NASA and the European Space Agency have been investigating the crash of the Russian probe, Roscosmos, on July 5, 2016, near the Antarctic peninsula of Svalbard.
The search and rescue operation was initiated by the European Southern Observatory, or ESO, a United Kingdom-based organization that monitors the search for survivors from a series of space debris incidents in the 1960s.
The European Space Operations Center (ESOC), headquartered in Darmstadt, Germany, is a U.K.-based organization which is responsible for the search and recovery of satellites and other objects that have fallen into the ocean.
After the crash, the Russian government, Russia’s space agency, and ESO all issued a statement to state their official views about what happened and what could be learned from it.
The statement, released in English and Russian, is available online and on Twitter.
Here are the major points in the statement: Russian authorities have confirmed that the probe that crashed, Roskosmos, had malfunctioned and was not operational in its planned orbit.
The Russian space agency has released a statement stating that it will “do all it can to establish the cause of the crash and provide the necessary support for the recovery of the crew.”
The U.S. and European space agencies have concluded that Roscosmas was in an incorrect orbit and was travelling too fast for its intended mission, which was to explore the outer solar system.
Roskosmos is the first spacecraft to crash in Antarctica.
ESA has determined that the spacecraft crashed into the Svallund glacier, a deep, arctic shelf, at a velocity of 3,000 kilometers per hour.
“The crash of Roskosms probe in the Svea area of Antarctica is a serious loss for humanity and the scientific community,” said ESA Administrator Sir Roger Bresnan.
“The loss of such a vital scientific satellite is a tragedy for the international scientific community and the wider community.”
Russian space agency Roscosms is one of the largest agencies in space exploration, responsible for all major projects in the field of space exploration.
It was founded in 1957 and was originally based in Saint Petersburg, Russia.
It was renamed the Roscosm International Space Center in 1997, but was later renamed as Roscosma in 2020, following a U to R conversion in 2020.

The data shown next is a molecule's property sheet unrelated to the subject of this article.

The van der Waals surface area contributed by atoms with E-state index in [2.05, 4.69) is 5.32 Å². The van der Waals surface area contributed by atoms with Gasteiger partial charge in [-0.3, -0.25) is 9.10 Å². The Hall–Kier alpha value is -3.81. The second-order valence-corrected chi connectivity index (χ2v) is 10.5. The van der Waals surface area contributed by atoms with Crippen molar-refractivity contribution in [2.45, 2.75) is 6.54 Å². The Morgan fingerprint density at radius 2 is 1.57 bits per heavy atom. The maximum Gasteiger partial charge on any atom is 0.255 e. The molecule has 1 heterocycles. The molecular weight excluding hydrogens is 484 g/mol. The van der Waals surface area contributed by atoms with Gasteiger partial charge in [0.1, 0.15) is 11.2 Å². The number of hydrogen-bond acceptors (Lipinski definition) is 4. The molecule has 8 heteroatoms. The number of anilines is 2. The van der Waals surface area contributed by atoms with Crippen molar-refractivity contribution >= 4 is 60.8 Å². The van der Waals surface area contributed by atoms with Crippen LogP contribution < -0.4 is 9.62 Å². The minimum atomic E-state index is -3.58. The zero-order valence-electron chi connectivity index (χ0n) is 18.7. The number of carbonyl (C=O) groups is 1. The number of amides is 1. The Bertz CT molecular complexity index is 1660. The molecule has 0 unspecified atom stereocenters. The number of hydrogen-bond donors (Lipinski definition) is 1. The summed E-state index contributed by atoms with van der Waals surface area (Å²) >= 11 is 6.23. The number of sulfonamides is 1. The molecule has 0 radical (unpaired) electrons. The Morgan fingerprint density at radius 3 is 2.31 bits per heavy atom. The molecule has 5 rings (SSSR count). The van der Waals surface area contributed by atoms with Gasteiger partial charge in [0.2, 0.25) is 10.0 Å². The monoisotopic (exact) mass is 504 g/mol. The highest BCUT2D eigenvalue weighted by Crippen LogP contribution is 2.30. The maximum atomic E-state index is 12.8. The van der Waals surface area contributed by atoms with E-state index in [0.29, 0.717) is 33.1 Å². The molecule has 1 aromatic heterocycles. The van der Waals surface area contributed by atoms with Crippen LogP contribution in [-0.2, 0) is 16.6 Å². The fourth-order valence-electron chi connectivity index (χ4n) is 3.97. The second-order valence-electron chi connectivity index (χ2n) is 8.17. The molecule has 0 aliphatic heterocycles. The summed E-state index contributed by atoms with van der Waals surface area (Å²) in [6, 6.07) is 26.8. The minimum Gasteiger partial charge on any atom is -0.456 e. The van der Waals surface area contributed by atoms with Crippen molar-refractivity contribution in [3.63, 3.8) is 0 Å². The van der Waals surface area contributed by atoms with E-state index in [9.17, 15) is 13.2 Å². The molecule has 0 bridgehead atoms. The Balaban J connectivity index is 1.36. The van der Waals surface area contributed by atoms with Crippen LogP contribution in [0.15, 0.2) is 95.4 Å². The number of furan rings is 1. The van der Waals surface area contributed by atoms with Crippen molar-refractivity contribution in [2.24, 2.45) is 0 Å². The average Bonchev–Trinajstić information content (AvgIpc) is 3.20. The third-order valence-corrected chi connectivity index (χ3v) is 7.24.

The new name of Roscosmins center was given to the space agency by President Vladimir Putin.
In its statement on the crash on July 8, the U.N. Space Agency (UNSAT) and the Russian space agencies said that the Roskosma was in a low-orbital trajectory and did not have sufficient power to re-enter Earth’s atmosphere.
The two agencies also stated that the mission was in danger of a catastrophic failure, and the investigation into the cause will continue.
Russian President Vladimir V. Putin on Thursday issued a brief statement, saying he had ordered Roskosmas to crash into the ice shelf and to make a complete report on its recovery.
On July 8 and 9, Rosmosmos, the international space agency responsible for Russian space exploration and a component of the European Union’s space industry, conducted a controlled re-entry into the atmosphere and landed safely.
The mission is the largest in space history and was Russia’s third attempt at reaching the outer reaches of space.
Roskosmos crashed into Svalgaard on July 4.
After the crash Rosmos and its Russian space partners said the probe was in the correct orbit, with its speed set to 3,300 kilometers per hr.
Russia and the United States have launched a number of probes in the search, but the Rososmos probe was the first to land in Antarctica, with a crew of seven members.